After a shortened session dashed hopes for medicinal cannabis legalization in 2020, proponents of the plant are taking a fresh approach for the upcoming legislative session.
Last year, two separate bills were filed pushing for medicinal use, but both died in committee, despite a push to consider cannabis legislation in June when lawmakers convened for a special session. One of the bills offered a more conservative cannabis policy, like that of Ohio.
This year, those pushing to pass the bill are working to create collaborative legislation that appeals to both sides of the aisle, said Daniel Shafton, a consultant for the Kansas Cannabis Business Association.
Shafton said the KSCBA has put significant effort into meetings and webinars with stakeholders and legislators to inform the bill they plan to propose.
“We need to have a cohesive message,” Shafton said. “We were very honest about what needed to happen for us to move forward, and we have been very successfully able to bring a lot of voices to the table in a unified way. We have designed this bill alongside the legislators in a way that really accomplishes major goals from the 2021 Legislature of both sides of the aisle.”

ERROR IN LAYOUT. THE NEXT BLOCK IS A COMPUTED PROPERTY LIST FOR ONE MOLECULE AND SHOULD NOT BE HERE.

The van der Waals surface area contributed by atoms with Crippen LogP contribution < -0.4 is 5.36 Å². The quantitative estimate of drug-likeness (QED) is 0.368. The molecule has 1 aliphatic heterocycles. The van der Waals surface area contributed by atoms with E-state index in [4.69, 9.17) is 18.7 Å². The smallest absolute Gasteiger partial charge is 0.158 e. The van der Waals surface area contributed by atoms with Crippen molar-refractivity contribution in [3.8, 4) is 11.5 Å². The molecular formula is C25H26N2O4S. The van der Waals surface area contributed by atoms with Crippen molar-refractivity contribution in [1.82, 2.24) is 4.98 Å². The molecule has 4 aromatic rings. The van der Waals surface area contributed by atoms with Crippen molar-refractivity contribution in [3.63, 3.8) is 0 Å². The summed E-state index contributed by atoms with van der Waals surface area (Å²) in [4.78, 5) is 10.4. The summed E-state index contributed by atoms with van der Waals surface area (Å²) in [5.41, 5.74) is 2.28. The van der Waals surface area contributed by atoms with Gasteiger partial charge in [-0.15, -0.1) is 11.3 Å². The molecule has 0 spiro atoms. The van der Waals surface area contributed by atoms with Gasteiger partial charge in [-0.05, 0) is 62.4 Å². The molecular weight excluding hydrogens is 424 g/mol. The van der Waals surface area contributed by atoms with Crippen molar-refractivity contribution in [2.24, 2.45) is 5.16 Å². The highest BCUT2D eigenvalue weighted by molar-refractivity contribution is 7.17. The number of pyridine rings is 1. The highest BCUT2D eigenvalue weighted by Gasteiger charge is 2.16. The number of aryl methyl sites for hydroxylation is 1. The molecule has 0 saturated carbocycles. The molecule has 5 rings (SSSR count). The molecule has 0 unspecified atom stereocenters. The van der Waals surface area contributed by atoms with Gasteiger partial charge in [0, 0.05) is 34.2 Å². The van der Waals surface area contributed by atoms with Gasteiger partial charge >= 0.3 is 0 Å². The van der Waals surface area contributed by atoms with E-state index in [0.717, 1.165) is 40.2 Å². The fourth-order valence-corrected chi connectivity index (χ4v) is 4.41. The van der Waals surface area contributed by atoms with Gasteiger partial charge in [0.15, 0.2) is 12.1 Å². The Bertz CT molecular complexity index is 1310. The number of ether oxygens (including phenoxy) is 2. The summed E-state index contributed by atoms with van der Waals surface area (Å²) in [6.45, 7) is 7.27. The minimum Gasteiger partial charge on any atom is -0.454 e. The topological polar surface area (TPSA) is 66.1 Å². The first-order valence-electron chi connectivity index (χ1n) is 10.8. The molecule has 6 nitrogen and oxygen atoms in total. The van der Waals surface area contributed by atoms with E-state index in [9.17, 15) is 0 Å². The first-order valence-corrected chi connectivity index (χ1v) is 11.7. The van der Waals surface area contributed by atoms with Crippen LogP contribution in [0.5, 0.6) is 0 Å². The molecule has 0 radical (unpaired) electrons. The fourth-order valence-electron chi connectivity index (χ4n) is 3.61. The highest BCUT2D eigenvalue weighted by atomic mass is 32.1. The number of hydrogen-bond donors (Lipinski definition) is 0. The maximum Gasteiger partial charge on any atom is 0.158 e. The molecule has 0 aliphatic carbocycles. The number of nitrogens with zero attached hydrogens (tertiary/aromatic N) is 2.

In Kansas, which has already authorized hemp production and the sale of cannabidiol products without tetrahydrocannabinol, or THC, the next step is legalized medical use. Although such legislation has failed in the past, advocates are confident perception is shifting enough to see a bill through the House and Senate.
Erin Montroy, co-president and CEO of the KSCBA, said a bill will be filed in the first week or so of the legislative session. She said the bill would likely lean toward the conservative end of the spectrum in the early going and could be modified as the session progressed.
“No bill is perfect. No program is perfect,” Montroy said. “If we can get one off the ground and started, we can build on it, and with these relationships that will be much easier down the road.”
Montroy said any legislation would be carefully reviewed and edited to ensure that patient outcomes are at the core of the bill.
“The route that a lot of other states were taking to get there wasn’t really working,” Montroy said. “They were building really robust platforms that sounded like they’d be really beneficial to patients. But without a truly robust business platform, the patient suffers, no matter what the legislation says.”